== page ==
Sunday, May 24, 2015

TYCOONS: A high-tech success story at a young age


We are enormously proud of the business tycoon in our family. During his freshman year in college, he started a business for a class project. Seeing the potential in it (it's an app offering businesses instant feedback from customers), he applied to the YCombinator program in California and was selected to participate in the intensive, high-profile venture capital incubator. He promoted his company, sold it, and then went to work for the new owner. And he's still graduating from Harvard University, on time, this week. He'll take the summer off to travel before starting a lucrative job in Manhattan (where, he says thankfully, rents are much lower than in Silicon Valley).
Most importantly, he's a good, nice young man.
We were discussing this lad's success story at dinner last night, and the Young Relative, only in middle school but already with his father's and grandfather's taste for expensive vehicles, wonders how he might learn from his cousin's example. What math classes did his cousin take in middle and high school, and are they offered at Unionville? How many college credits did he accumulate before graduating from high school? Watch out, guidance counselors.
By the way, the Young Relative reports that the school year, extended thanks to snow days, is winding down, much to the relief of students and teachers alike. He is looking forward to a class trip to Dorney Park, where he and his classmates will do some hands-on investigations into the physics of roller coasters.

Friday, May 22, 2015

LONDON GROVE: Residents don't want to join a regional police force


At a public meeting on May 28, about 100 London Grove Township residents made it clear to their township supervisors that they're perfectly happy with current coverage from the Pennsylvania State Police barracks at Avondale and don't feel that joining a proposed regional police force would be worth the tax money.
The supervisors called the hour-long meeting, held at Engle Middle School, to get input from township residents. Under the proposal, London Grove, which doesn't have its own police force and relies solely on the state police, would join with Kennett Square Borough, Kennett Township, New Garden Township, West Grove, and Avondale (all of which do have their own forces or hire police from another municipality) to create one large unified department to cover the area.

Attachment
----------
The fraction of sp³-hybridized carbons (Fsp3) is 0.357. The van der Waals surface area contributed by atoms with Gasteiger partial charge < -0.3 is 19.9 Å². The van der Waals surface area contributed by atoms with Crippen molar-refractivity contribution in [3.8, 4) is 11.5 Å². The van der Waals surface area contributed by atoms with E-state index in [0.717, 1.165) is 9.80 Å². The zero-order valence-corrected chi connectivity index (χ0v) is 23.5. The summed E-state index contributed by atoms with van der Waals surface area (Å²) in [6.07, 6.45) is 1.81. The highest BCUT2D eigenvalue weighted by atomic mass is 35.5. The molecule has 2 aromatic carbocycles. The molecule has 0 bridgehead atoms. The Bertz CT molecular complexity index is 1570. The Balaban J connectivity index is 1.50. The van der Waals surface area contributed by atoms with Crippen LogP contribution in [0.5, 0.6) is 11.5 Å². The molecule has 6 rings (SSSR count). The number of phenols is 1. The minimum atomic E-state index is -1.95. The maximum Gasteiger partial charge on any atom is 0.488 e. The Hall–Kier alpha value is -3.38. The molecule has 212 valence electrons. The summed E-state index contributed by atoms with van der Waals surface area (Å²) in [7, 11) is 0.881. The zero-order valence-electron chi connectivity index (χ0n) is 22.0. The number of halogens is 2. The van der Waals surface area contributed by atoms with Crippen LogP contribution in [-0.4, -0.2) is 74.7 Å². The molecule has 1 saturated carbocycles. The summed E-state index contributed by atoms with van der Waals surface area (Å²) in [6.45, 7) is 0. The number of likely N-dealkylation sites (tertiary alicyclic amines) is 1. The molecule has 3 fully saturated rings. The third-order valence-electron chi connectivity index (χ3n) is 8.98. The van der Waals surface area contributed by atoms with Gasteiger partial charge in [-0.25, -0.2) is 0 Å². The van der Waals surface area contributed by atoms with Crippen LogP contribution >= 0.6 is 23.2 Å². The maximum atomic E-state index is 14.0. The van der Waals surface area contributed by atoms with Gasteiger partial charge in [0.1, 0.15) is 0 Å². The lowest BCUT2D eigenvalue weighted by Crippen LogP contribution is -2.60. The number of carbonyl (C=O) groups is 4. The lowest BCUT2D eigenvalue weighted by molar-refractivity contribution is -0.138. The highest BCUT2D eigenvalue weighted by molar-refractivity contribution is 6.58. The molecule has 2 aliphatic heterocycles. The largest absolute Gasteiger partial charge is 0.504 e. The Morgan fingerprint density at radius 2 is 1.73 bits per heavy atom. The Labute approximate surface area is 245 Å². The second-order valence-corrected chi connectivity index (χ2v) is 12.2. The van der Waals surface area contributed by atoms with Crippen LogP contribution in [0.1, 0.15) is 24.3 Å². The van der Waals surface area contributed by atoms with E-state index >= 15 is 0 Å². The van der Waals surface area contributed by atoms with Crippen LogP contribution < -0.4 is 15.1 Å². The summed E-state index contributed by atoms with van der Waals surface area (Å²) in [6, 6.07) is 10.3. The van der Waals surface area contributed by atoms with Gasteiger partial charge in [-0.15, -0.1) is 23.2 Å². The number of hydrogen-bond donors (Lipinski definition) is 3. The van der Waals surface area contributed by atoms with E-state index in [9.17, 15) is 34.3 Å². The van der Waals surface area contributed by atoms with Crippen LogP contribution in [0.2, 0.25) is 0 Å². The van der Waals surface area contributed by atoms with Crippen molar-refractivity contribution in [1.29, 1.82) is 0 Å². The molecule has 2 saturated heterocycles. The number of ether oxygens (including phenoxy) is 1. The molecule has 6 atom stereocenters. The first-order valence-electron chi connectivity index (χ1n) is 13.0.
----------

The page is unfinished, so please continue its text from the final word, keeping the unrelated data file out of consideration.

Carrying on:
Based on their estimates, the board said the cost for London Grove residents to join the proposed regional force would mean doubling the earned income tax or tripling the township millage rate (figures that drew gasps from the audience).
The supervisors said that they were considering joining the proposed regional force because the population and development are increasing in London Grove, and state police cannot handle "quality-of-life" issues like parking enforcement (one resident mentioned,  for instance, an ongoing problem in which Avon Grove Charter School students park on his cul-de-sac despite the prominent no-parking signs). But the residents at the meeting said they believed there were more cost-effective methods of handling these problems.
The supervisors explained that a decision on joining the regional force is needed within weeks. When asked why the issue wasn't put on the ballot in the primary election so that residents could give it a thumbs up or down, the supervisors said they are not the ones who can place a referendum question on the ballot; citizens need to collect a certain number of signatures on a petition before such a question can be added.